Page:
Returning home from a holiday celebration, Sharon Moore and her family discovered feces on their living room floor. The sliding glass door to their backyard was open, and a hole had been dug under their fence.
The Moores were gone for only four hours, but D.O.G., their two-year-old, aptly-named white German Shepherd, was gone. Left on her own to face the tumult of fireworks and loud celebrations, she escaped, apparently to seek the familiar – her family, even if she had no idea where to look.
“From what we can tell, when D.O.G. heard the fireworks she freaked out and pooped on the floor inside—for the first time ever—then she opened the sliding glass door with her paw, and dug a hole outside our fence…. She went searching for us,” says Sharon Moore of Maitland, Florida.
The Moores’ search for D.O.G. ended when she was found dead alongside a road where she was often walked.
Moore believes that D.O.G., who wasn’t normally scared of thunder or other loud noises, panicked from the cumulative effects of the fireworks, the excited voices outside, and being left alone inside the house.
The Moores’ tragic loss isn’t unique. Pets across the nation often become frightened and frantic by the noise and commotion of Independence Day. In fact, animal shelters across the country are accustomed to receiving “July 4th” dogs—dogs who run off during fireworks celebrations and are rescued by animal control officers or Good Samaritans who take them to the safety of the local shelter.
Fortunately, preventing pet problems on Independence Day is possible by simply planning ahead and taking some basic precautions.
“With a little bit of planning and forethought, you can enjoy the excitement of the Fourth of July and know that your animal companion is safe, sound, and enjoying a little peace and quiet,” says Nancy Peterson, an issues specialist with The HSUS.
To protect your pet on the Fourth of July, take these precautions:
- Resist the urge to take your pet to fireworks displays.
- Do not leave your pet in the car. With only hot air to breathe inside a car, your pet can suffer serious health effects, even death, in a few short minutes. Partially opened windows do not provide sufficient air, but do provide an opportunity for your pet to be stolen.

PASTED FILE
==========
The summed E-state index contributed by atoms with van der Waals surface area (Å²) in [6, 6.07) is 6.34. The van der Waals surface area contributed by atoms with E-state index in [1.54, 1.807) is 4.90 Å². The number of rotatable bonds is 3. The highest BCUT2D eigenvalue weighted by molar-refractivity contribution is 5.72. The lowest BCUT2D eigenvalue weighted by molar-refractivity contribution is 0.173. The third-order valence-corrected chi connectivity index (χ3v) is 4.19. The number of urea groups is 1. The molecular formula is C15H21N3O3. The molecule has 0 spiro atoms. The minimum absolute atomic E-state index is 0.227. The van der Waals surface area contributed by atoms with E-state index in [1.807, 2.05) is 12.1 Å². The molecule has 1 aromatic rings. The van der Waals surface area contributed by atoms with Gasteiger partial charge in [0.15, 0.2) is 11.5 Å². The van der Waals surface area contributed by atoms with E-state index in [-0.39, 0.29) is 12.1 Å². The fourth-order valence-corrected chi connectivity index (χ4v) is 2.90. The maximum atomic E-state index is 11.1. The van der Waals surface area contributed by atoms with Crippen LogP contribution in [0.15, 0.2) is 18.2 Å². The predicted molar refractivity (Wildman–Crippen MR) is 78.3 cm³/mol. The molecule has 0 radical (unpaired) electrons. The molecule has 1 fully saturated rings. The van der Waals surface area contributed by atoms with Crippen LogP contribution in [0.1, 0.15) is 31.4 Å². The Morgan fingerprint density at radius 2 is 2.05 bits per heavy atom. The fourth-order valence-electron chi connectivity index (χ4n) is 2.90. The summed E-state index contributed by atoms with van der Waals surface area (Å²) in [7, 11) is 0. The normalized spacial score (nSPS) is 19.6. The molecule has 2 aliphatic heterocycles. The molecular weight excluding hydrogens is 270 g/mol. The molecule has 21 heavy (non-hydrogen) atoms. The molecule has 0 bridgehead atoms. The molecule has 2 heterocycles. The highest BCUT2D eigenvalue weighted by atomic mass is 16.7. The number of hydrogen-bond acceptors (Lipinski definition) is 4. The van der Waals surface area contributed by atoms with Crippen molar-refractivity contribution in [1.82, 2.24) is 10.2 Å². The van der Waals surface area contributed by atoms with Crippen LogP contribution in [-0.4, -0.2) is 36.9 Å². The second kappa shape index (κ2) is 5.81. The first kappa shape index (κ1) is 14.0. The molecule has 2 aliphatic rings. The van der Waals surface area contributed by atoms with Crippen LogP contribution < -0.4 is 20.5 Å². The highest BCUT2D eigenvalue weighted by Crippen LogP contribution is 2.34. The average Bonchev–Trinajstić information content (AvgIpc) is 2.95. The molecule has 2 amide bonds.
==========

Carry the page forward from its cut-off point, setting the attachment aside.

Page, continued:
- Keep your pets indoors at home in a sheltered, quiet area. Some animals can become destructive when frightened, so be sure that you’ve removed any items that your pet could destroy or that would be harmful to your pet if chewed. Leave a television or radio playing at normal volume to keep him company while you’re attending Fourth of July picnics, parades, and other celebrations.
- If you know that your pet is seriously distressed by loud noises like thunder, consult with your veterinarian before July 4th for ways to help alleviate the fear and anxiety he or she will experience during fireworks displays.
- Never leave pets outside unattended, even in a fenced yard or on a chain. In their fear, pets who normally wouldn’t leave the yard may escape and become lost, or become entangled in their chain, risking injury or death.
- Close the Doggie Door and don’t open it until you have done any yard clean-up. Some pets seem to enjoy the commotion and physically chase or chew on fireworks. Depending on the product, this can result in thermal or chemical burns to the paws, mouth, face, and gastrointestinal tract or other problems such as bone marrow depression, kidney failure and even death.
- Make sure your pets are wearing identification tags so that if they do become lost, they can be returned promptly. Animals found running at-large should be taken to the local animal shelter, where they will have the best chance of being reunited with their owners.
Article courtesy Humane Society of the United States